Honoring the other vets: State group chafes at Confederate flag ban
WASHINGTON – On Memorial Day, some Americans will head to local cemeteries to decorate the graves of fallen soldiers – in some cases, the graves of those who fought for the other side.
One of the most-cherished activities of the Sons of Confederate Veterans is the decoration of Confederate graves with that flag, particularly on Memorial Day.
But the tradition has come under attack by the House, which amended the Department of Veterans Affairs budget last week to include a ban on the display of Confederate flags in federal cemeteries.
That proposal, which would need Senate approval to take effect, was blasted this week as a “travesty” by Curt Tipton, commander of the Arizona Division of the Sons of Confederate Veterans.
“It is entirely proper that their descendants should mark their graves with the flag under which they fought, no matter where the graves are located,” Tipton wrote in an email peppered with words in all capital letters.
But supporters of the measure say Confederate flags have no place in U.S. military cemeteries.
“The Confederate flag represents hate and intolerance and is a painful reminder of a terrible time in our history,” Rep. Ruben Gallego, D-Phoenix, said in statement on the VA amendment.
“VA cemeteries should be a place where we honor war heroes – not a place where we preserve the symbols of slavery and Jim Crow,” his statement said.
Gallego, who cosponsored the VA amendment that passed the House May 19, also introduced a bill to ban Confederate flags on graves or flagpoles at VA cemeteries. That bill was introduced in July, but has yet to receive a hearing.
But the national executive director of the Sons of Confederate Veterans said “a soldier is a soldier,” and all should be recognized for their sacrifice.
“You don’t have to like it, but you have to respect it,” said Michael Landree, the executive director. “In a free society, we respect each other.”
-Click on the map for details about Confederate graves in Arizona, according to the Sons of Confederate Veterans. (Map by Emily Zentner)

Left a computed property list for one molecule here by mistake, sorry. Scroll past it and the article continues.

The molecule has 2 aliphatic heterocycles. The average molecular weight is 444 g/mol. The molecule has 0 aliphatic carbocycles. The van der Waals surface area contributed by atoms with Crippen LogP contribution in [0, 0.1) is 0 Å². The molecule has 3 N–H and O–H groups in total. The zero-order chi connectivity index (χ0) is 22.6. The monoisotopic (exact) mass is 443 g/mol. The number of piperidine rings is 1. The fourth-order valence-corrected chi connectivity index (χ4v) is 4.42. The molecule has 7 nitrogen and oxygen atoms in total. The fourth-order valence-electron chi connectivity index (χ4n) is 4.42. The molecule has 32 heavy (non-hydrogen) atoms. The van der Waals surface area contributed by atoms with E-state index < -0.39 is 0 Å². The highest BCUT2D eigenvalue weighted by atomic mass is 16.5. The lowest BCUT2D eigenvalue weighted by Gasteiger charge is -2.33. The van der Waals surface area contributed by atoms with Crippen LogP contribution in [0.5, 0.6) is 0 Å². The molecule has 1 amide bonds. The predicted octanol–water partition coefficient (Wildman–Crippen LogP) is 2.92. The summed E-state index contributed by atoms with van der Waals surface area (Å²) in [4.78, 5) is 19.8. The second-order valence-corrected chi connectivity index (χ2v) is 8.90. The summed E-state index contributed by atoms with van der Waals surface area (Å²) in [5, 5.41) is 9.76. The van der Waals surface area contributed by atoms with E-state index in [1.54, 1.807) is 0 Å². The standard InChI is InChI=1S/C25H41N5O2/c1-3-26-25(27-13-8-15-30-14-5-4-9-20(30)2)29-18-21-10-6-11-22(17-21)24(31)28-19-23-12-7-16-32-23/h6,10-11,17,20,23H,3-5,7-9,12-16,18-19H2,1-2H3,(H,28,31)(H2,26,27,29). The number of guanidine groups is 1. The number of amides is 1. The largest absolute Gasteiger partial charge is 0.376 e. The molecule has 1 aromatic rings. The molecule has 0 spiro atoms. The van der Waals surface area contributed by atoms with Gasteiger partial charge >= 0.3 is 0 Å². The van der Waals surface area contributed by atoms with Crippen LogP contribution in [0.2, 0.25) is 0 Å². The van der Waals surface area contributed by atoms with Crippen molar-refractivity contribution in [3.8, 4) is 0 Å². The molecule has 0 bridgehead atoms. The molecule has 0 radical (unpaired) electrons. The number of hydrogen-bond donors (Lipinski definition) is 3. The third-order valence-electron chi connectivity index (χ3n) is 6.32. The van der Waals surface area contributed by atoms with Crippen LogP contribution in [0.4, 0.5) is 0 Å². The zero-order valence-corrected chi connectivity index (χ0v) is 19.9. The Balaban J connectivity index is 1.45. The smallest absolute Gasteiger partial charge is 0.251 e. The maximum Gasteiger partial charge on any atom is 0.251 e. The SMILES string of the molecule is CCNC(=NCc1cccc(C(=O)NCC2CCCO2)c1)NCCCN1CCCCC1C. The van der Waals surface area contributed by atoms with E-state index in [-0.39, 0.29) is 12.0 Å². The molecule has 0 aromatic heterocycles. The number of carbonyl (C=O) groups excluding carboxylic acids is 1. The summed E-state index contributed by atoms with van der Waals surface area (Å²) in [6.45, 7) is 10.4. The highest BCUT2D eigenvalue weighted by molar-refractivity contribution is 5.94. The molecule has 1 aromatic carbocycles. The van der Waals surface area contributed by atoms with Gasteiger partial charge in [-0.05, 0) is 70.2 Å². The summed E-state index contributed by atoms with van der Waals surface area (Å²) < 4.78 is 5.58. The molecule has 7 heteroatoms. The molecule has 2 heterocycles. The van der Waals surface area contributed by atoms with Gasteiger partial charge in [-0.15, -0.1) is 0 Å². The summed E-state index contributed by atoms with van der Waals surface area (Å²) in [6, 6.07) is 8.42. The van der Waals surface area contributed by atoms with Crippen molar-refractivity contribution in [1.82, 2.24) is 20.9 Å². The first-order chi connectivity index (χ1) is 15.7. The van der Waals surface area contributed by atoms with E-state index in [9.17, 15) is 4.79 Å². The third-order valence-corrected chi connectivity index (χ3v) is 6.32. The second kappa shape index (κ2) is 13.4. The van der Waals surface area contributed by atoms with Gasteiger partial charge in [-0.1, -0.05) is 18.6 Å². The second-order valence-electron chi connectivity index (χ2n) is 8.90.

Landree said the tradition of decorating graves was started after the Civil War by women on both sides, who agreed to keep up the graves of all veterans in their area.
“There was a reconciliation after the war, where ladies on both sides said, ‘We’ll take care of your graves if you take care of ours,’ since so many Confederates were buried up north and vice versa,” Landree said.
The VA currently flies the Confederate flag, separate from the U.S. flag, at cemeteries where Confederate soldiers are buried in mass graves.
Graves of individual Confederate soldiers in VA cemeteries can be decorated only on Memorial Day – or on Confederate Memorial Day in states where that is a holiday. The flags have to be provided by a private group or individual and must be removed by the end of the day, said VA spokeswoman Jessica Schiefer.
Tipton notes that Confederate veterans are currently given the same status as any other U.S. vet. They are eligible for VA headstones, grave markers and medallions, as well as for burial in Arlington National Cemetery.
Landree said proposals like the VA budget amendment or Gallego’s bill “sticks a knife in people that can no longer fend for themselves.”
“We say we respect veterans and then we turn around and do this,” he said. “Every war we have fought has reasons someone disagrees with.”
But critics, like the Southern Poverty Law Center, say it’s not the distant past that concerns them about Confederate groups.
Mark Potok, a senior fellow with the center, concedes that not everyone who wants to wave the Confederate flag “is some enthusiast for white supremacy,” but that there are “certainly some core principles of white nationalism” behind the display.
“I do think we would all be better off if people stopped the practice of displaying Confederate flags,” Potok said.
The Southern Poverty Law Center does not list the Sons of Confederate Veterans as a hate group, but it has written extensively about controversial actions of some chapters.
Potok pointed to the Mississippi chapter’s 2011 request for a state license plates featuring Confederate Gen. Nathan Bedford Forrest, who became the first Grand Wizard of the Ku Klux Klan after the war.
Tipton said it was that sort of “anti-Confederate hysteria, led by the historically ignorant” that led to proposals like the VA budget amendment.
The Sons of Confederate Veterans keeps a record on its website of Confederate graves in each state. Of thousands it believes are buried in Arizona, only 196 rest in identifiable graves in cemeteries.
“Soldiering is a universal experience,” said Landree, a retired Marine Corps lieutenant colonel.
“Someday, people will say that I fought a war for political oil,” the Iraq War veteran said. “We need to recognize that soldiers are soldiers no matter if you agree what they fought for.”